Groysman does not rule out gas price hike to meet IMF demand
Ukrainian Prime Minister Volodymyr Groysman said he has not ruled out hiking natural gas prices for households to meet IMF demands, according to his interview to Interfax-Ukraine published on May 2. “Last year, I promised that the price won’t change for that heating season, and I kept my word. Now we are still in a dialogue on future actions,” he said, answering a question of residential gas rates. He said that the gas price in Ukraine cannot be UAH 2,000-3,000 (USD 77-115) per tcm of gas because it’s USD 250/tcm at international hubs. At the same time, he stressed that the government has to “protect Ukrainians” as many “cannot pay more.” He said that compensators (offsetting the effect of rate hikes) should be found before any revisions are made.
Groysman also stated that he understands that it will be very hard for Ukraine to get through the next years without IMF support. In particular, he said the Ukrainian government is due to repay USD 27 bln in debt in the next four years, which Ukraine cannot do without external support.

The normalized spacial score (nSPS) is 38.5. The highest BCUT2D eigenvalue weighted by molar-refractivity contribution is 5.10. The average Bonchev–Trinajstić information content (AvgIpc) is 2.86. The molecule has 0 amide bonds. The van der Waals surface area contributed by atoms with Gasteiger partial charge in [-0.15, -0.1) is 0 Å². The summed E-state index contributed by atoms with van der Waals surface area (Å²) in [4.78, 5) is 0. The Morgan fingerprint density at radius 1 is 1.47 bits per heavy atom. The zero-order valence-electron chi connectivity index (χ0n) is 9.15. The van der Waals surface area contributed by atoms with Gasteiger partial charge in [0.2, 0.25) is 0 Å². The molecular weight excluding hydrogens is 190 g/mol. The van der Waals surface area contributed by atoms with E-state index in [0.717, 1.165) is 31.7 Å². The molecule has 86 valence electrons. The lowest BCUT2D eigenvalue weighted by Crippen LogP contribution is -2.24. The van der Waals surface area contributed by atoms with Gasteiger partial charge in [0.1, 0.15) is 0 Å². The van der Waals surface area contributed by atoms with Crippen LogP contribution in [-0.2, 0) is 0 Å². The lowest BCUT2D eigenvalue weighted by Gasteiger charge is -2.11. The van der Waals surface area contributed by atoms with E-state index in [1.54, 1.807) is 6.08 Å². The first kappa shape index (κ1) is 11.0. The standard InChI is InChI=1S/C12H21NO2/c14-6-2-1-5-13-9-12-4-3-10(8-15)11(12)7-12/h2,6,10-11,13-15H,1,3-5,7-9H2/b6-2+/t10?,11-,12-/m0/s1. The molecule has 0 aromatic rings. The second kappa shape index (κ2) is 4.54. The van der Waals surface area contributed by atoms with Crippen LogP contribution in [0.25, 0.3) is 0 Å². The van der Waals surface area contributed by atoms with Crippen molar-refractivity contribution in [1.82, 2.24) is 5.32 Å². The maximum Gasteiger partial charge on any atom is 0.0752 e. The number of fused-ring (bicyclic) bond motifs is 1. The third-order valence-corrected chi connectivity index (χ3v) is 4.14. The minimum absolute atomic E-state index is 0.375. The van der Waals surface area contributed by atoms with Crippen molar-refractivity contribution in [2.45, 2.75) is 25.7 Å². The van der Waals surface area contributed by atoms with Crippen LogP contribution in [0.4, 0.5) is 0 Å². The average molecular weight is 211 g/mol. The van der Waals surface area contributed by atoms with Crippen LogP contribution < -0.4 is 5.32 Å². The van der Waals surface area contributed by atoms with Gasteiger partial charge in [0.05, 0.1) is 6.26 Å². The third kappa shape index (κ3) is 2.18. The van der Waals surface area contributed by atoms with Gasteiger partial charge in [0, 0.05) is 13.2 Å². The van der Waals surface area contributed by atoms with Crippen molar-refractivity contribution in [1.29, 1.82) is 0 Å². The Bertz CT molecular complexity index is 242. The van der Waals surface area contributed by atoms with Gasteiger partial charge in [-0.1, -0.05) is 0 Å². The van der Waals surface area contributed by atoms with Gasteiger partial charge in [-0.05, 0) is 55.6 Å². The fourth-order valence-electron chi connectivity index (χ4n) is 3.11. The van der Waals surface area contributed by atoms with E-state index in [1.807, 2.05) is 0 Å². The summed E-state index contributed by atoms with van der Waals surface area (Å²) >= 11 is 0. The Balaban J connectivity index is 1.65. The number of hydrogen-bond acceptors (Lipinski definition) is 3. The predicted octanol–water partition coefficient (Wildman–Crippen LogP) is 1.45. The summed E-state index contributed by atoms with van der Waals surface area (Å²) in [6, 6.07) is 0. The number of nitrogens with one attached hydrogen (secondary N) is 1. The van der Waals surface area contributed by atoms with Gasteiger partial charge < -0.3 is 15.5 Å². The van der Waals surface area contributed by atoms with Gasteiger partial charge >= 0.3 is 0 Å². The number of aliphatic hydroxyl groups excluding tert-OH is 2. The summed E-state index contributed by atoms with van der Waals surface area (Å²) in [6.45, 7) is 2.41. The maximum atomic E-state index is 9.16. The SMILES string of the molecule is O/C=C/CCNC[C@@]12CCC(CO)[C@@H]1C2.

Recall, parliament's adoption of legislation to create an independent anti-corruption court, as well as natural gas hikes for households, are the two most critical demands made by the IMF to provide a fifth loan tranche, possibly as large as USD 1.9 bln, to Ukraine under its EFF program. Creating an independent court, in line with European standards, has been resisted among the president's entourage and the parliamentary coalition, while Groysman is resisting the gas price hike.
Alexander Paraschiy: It had been widely accepted in Ukraine that Groysman's alleged resistance to the gas price hike is so fierce that it undermines any sense in trying to adopt the anti-corruption court legislation in line with IMF demands. Yet in this interview, Groysman clearly stated that he's open to discuss gas price hikes. Moreover, the Cabinet’s move in March to freeze gas prices for only two months (April and May) also demonstrates his readiness to negotiate with the IMF on prices. Therefore, we believe a solution on gas prices is entirely realistic should parliament approve legislation to create the anti-corruption court meeting Council of Europe standards.
That said, we remain optimistic about Ukraine getting the next (and the last in 2018-2019) tranche from the IMF this summer, which will open the door for EU and World Bank lending for Ukraine. We estimate the deadline for the IMF approving its next loan tranche is mid-July 2018 (after which the chance for any tranche arriving this or next year will be close to zero).